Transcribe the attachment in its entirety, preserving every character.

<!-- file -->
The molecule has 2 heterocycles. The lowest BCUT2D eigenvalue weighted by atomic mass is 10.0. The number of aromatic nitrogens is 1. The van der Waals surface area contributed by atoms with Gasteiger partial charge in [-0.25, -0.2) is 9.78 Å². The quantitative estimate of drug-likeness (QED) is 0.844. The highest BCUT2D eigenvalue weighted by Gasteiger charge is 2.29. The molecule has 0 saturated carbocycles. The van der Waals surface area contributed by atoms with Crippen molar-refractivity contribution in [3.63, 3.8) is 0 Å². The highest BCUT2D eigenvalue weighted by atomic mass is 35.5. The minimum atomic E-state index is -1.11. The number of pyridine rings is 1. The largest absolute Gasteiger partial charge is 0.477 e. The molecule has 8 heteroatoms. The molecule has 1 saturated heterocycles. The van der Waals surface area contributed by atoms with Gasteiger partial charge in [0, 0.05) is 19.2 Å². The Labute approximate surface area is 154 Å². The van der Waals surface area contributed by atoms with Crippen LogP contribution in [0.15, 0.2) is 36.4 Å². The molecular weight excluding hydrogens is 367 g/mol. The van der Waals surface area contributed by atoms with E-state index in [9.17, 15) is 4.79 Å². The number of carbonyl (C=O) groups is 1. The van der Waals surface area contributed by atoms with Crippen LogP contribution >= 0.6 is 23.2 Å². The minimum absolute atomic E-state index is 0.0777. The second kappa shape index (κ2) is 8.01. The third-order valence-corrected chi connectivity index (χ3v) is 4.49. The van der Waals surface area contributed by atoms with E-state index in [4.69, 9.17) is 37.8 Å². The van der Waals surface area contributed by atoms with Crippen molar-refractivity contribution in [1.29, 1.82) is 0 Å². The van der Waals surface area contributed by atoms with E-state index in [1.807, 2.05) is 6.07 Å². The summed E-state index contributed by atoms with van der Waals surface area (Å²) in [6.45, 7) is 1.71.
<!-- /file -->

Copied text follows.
The molecule has 2 heterocycles. The lowest BCUT2D eigenvalue weighted by atomic mass is 10.0. The number of aromatic nitrogens is 1. The van der Waals surface area contributed by atoms with Gasteiger partial charge in [-0.25, -0.2) is 9.78 Å². The quantitative estimate of drug-likeness (QED) is 0.844. The highest BCUT2D eigenvalue weighted by Gasteiger charge is 2.29. The molecule has 0 saturated carbocycles. The van der Waals surface area contributed by atoms with Crippen molar-refractivity contribution in [3.63, 3.8) is 0 Å². The highest BCUT2D eigenvalue weighted by atomic mass is 35.5. The minimum atomic E-state index is -1.11. The number of pyridine rings is 1. The largest absolute Gasteiger partial charge is 0.477 e. The molecule has 8 heteroatoms. The molecule has 1 saturated heterocycles. The van der Waals surface area contributed by atoms with Gasteiger partial charge in [0, 0.05) is 19.2 Å². The Labute approximate surface area is 154 Å². The van der Waals surface area contributed by atoms with Crippen LogP contribution in [0.15, 0.2) is 36.4 Å². The molecular weight excluding hydrogens is 367 g/mol. The van der Waals surface area contributed by atoms with E-state index in [9.17, 15) is 4.79 Å². The number of carbonyl (C=O) groups is 1. The van der Waals surface area contributed by atoms with Crippen LogP contribution >= 0.6 is 23.2 Å². The minimum absolute atomic E-state index is 0.0777. The second kappa shape index (κ2) is 8.01. The third-order valence-corrected chi connectivity index (χ3v) is 4.49. The van der Waals surface area contributed by atoms with E-state index in [4.69, 9.17) is 37.8 Å². The van der Waals surface area contributed by atoms with Crippen molar-refractivity contribution in [1.29, 1.82) is 0 Å². The van der Waals surface area contributed by atoms with E-state index in [1.807, 2.05) is 6.07 Å². The summed E-state index contributed by atoms with van der Waals surface area (Å²) in [6.45, 7) is 1.71.